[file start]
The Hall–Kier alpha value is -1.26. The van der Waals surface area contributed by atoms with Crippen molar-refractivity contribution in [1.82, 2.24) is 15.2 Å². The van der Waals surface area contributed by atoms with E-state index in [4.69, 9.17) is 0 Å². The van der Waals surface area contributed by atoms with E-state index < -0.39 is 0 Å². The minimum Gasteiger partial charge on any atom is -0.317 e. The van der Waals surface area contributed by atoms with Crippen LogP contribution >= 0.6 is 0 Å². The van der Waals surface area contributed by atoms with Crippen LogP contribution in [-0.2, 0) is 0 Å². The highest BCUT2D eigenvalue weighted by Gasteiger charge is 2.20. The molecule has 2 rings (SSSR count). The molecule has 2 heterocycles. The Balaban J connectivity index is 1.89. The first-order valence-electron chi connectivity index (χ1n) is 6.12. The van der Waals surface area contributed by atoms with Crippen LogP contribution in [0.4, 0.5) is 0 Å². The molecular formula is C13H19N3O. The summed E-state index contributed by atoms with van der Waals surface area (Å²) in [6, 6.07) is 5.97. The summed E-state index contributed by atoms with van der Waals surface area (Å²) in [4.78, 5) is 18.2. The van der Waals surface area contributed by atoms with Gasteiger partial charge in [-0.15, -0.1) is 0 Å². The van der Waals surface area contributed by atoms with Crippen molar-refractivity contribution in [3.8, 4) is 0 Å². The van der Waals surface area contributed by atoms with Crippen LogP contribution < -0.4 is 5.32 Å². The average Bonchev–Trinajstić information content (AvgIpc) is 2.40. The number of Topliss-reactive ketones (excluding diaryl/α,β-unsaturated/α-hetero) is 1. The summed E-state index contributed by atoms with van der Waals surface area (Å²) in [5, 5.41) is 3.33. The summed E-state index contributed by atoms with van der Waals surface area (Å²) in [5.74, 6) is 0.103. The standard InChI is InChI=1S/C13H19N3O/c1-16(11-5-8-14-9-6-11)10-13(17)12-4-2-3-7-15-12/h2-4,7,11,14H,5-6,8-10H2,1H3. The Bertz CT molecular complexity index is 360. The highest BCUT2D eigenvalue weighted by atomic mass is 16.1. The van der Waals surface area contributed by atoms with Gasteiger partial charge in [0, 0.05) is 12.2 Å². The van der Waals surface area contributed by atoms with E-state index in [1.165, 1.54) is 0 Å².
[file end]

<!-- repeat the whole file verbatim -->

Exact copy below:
The Hall–Kier alpha value is -1.26. The van der Waals surface area contributed by atoms with Crippen molar-refractivity contribution in [1.82, 2.24) is 15.2 Å². The van der Waals surface area contributed by atoms with E-state index in [4.69, 9.17) is 0 Å². The van der Waals surface area contributed by atoms with E-state index < -0.39 is 0 Å². The minimum Gasteiger partial charge on any atom is -0.317 e. The van der Waals surface area contributed by atoms with Crippen LogP contribution >= 0.6 is 0 Å². The van der Waals surface area contributed by atoms with Crippen LogP contribution in [-0.2, 0) is 0 Å². The highest BCUT2D eigenvalue weighted by Gasteiger charge is 2.20. The molecule has 2 rings (SSSR count). The molecule has 2 heterocycles. The Balaban J connectivity index is 1.89. The first-order valence-electron chi connectivity index (χ1n) is 6.12. The van der Waals surface area contributed by atoms with Crippen LogP contribution in [0.4, 0.5) is 0 Å². The molecular formula is C13H19N3O. The summed E-state index contributed by atoms with van der Waals surface area (Å²) in [6, 6.07) is 5.97. The summed E-state index contributed by atoms with van der Waals surface area (Å²) in [4.78, 5) is 18.2. The van der Waals surface area contributed by atoms with Gasteiger partial charge in [-0.15, -0.1) is 0 Å². The van der Waals surface area contributed by atoms with Crippen molar-refractivity contribution in [3.8, 4) is 0 Å². The van der Waals surface area contributed by atoms with Crippen LogP contribution < -0.4 is 5.32 Å². The average Bonchev–Trinajstić information content (AvgIpc) is 2.40. The number of Topliss-reactive ketones (excluding diaryl/α,β-unsaturated/α-hetero) is 1. The summed E-state index contributed by atoms with van der Waals surface area (Å²) in [5, 5.41) is 3.33. The summed E-state index contributed by atoms with van der Waals surface area (Å²) in [5.74, 6) is 0.103. The standard InChI is InChI=1S/C13H19N3O/c1-16(11-5-8-14-9-6-11)10-13(17)12-4-2-3-7-15-12/h2-4,7,11,14H,5-6,8-10H2,1H3. The Bertz CT molecular complexity index is 360. The highest BCUT2D eigenvalue weighted by atomic mass is 16.1. The van der Waals surface area contributed by atoms with Gasteiger partial charge in [0, 0.05) is 12.2 Å². The van der Waals surface area contributed by atoms with E-state index in [1.165, 1.54) is 0 Å².